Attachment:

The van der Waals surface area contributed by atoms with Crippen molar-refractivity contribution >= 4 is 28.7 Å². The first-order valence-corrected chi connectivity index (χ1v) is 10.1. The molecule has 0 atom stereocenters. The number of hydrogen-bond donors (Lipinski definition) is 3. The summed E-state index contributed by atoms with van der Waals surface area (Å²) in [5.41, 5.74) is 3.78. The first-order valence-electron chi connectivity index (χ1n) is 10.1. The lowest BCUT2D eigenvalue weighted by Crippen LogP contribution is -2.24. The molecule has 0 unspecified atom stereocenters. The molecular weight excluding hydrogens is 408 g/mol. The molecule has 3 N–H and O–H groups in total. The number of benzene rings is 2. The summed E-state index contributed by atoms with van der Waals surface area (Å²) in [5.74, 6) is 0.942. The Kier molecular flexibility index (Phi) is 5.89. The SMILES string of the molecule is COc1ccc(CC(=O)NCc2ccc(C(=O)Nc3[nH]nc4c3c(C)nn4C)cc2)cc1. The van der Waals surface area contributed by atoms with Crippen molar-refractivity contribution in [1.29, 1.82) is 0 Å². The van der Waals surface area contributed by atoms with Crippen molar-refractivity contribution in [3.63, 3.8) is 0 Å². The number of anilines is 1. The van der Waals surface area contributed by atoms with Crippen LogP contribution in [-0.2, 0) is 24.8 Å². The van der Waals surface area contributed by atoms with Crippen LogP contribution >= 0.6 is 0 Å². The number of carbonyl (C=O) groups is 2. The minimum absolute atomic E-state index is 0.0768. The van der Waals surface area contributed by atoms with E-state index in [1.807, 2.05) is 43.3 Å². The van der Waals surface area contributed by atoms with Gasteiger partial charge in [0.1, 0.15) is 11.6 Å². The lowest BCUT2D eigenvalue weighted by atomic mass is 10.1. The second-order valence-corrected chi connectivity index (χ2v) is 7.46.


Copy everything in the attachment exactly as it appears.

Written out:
The van der Waals surface area contributed by atoms with Crippen molar-refractivity contribution >= 4 is 28.7 Å². The first-order valence-corrected chi connectivity index (χ1v) is 10.1. The molecule has 0 atom stereocenters. The number of hydrogen-bond donors (Lipinski definition) is 3. The summed E-state index contributed by atoms with van der Waals surface area (Å²) in [5.41, 5.74) is 3.78. The first-order valence-electron chi connectivity index (χ1n) is 10.1. The lowest BCUT2D eigenvalue weighted by Crippen LogP contribution is -2.24. The molecule has 0 unspecified atom stereocenters. The molecular weight excluding hydrogens is 408 g/mol. The molecule has 3 N–H and O–H groups in total. The number of benzene rings is 2. The summed E-state index contributed by atoms with van der Waals surface area (Å²) in [5.74, 6) is 0.942. The Kier molecular flexibility index (Phi) is 5.89. The SMILES string of the molecule is COc1ccc(CC(=O)NCc2ccc(C(=O)Nc3[nH]nc4c3c(C)nn4C)cc2)cc1. The van der Waals surface area contributed by atoms with Crippen molar-refractivity contribution in [1.29, 1.82) is 0 Å². The van der Waals surface area contributed by atoms with Crippen molar-refractivity contribution in [3.63, 3.8) is 0 Å². The number of anilines is 1. The van der Waals surface area contributed by atoms with Crippen LogP contribution in [-0.2, 0) is 24.8 Å². The van der Waals surface area contributed by atoms with Crippen LogP contribution >= 0.6 is 0 Å². The number of carbonyl (C=O) groups is 2. The minimum absolute atomic E-state index is 0.0768. The van der Waals surface area contributed by atoms with E-state index in [1.807, 2.05) is 43.3 Å². The van der Waals surface area contributed by atoms with Gasteiger partial charge in [0.1, 0.15) is 11.6 Å². The lowest BCUT2D eigenvalue weighted by atomic mass is 10.1. The second-order valence-corrected chi connectivity index (χ2v) is 7.46.